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Walking in Cumbria and Beyond

High Street on New Years Day

High Street on New Years Day

 High Street on New Years Day, and not a shop in sight! A couple of weeks ago we set off to walk over Mardale and were thwarted by road works en-route to the car park. Not to be deterred we had a pretty good walk at the other end of the valley over Bampton Fell.

The first day of 2013 was the first fine day, with some sunshine, for what seams like an age, so it just had to be taken advantage of and there were a few other like minded bodies radiating out on the various trails from the end of the valley.

Haweswater Concerned that the cloud would drop I opted for the short, sharp, shock treatment on the steep, but relatively short way to the top, via Gatesgarth Pass. I was surprised at, dare I say, how easy this was. It looked steep from the bottom but I went up with relative ease. Somehow I am fitter than I thought. A lot, I think is to do with the path. Unfortunately the negative effect of all the walkers is erosion, but Fix the Fells, other agencies and volunteers, do a great job at keeping them foot worthy and pavement like. Compared to the tussocks and bogs of the smaller fells and hills on the periphery of the Lake District they are a walk in the park to negotiate.


Once up on Harter Fell we hit the snow. At least what little was left. It has been so mild most but the very deepest drifts had all but gone.


From Harter Fell, down to Nan Bield Pass and up over Mardale, was a bit tricky and slippery and we were accompanied by snow flurries as the wind pushed the cloud around and about.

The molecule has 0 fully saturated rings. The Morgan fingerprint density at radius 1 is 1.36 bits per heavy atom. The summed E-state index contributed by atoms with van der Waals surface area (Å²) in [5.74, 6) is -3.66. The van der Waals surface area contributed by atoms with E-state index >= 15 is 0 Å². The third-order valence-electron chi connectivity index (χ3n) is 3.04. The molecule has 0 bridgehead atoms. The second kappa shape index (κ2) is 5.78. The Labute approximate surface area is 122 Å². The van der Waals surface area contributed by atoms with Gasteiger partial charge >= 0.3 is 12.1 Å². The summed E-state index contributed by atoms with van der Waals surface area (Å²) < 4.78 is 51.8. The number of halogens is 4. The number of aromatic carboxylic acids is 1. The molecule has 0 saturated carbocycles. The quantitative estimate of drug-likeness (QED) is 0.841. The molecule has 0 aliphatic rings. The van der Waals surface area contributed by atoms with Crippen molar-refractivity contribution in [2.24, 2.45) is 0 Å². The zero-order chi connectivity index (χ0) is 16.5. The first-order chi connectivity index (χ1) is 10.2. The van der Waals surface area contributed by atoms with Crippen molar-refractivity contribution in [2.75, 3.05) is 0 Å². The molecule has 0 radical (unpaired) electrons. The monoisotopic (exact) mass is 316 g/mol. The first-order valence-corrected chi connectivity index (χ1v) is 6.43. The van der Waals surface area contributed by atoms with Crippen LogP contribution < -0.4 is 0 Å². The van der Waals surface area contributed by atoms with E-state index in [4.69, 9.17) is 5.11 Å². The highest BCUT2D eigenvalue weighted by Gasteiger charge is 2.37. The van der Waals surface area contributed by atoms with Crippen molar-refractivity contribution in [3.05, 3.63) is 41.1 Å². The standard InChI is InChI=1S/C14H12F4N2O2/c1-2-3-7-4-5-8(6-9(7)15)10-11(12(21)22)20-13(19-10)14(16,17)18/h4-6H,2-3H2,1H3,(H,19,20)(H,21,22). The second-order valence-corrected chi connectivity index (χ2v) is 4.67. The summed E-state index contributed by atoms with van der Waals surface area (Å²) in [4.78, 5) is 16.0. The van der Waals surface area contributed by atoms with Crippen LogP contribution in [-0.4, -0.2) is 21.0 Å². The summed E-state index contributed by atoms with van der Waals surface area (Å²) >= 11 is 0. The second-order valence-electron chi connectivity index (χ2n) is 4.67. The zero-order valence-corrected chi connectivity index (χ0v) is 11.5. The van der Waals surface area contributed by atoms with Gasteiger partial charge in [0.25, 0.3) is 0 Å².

Kentmere Horseshoe

Foswick, Ill Bell

For odd moments Morecambe Bay would appear, then Windermere then just as suddenly, even Ill Bell and Froswick disappeared. The topography of the hills intrigue me. I was effectively walking from the North Lakes, when suddenly I was at the top end of a pass, Kentmere, which is one of the most southerly. There was a ridiculous urge to just walk down Kentmere to Staveley, and I would be almost home.  The horseshoe is such a distinctive line of hills with each peak sitting like eggs in a box.

NanBield Pass

Nan Bield Pass- Looking North

At Nan Bield Pass there is a track down either to Kentmere or back to Haweswater.  The weather was ok so we continued up to Highstreet where the snow drifts and frozen pools were proof that we have had a few days of winter this year.  The ice did prevent us from getting too muddy, but at times it was only strong enough for Rosie to walk over. 


Checking the map the cairn as you join High Street, is on Racecourse Hill.  Where, apparently summer fairs were held in the 18th and 19th centauries, including horse racing.  We followed the curve round Blea Water and headed down the ridge of Long Stile to Riggindale Crag.

Riggindale Crag

Riggindale Crag

The drop to Blea Water is almost perpendicular, as though a hole had been gouged in the hill with an apple corer.  The perspective changes from the south back North as Mardale and Haweswater unfold.  The cloud curtain raised just enough to see over the valley and back to the start.

Edge of Blea Tarn

Blea Tarn

There is a bit of a scramble down the crag to a small tarn at Caspel Gate.  As the winter light was threatening to desert us we dropped down in to the valley, over more tussocks and bog, to make a slightly quicker return than walking the full length of the ridge and back by the shore of the  lake..

Route map




Pictures of sun on High Street here
Buy Wainwright’s book here


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One Comment

  1. Beautiful photographs. I miss hill walking very much.


  1. Haweswater and Selside Pike - […] October with mist and rain and on New Years Day,  snow on High Street was a healthy alternative to…

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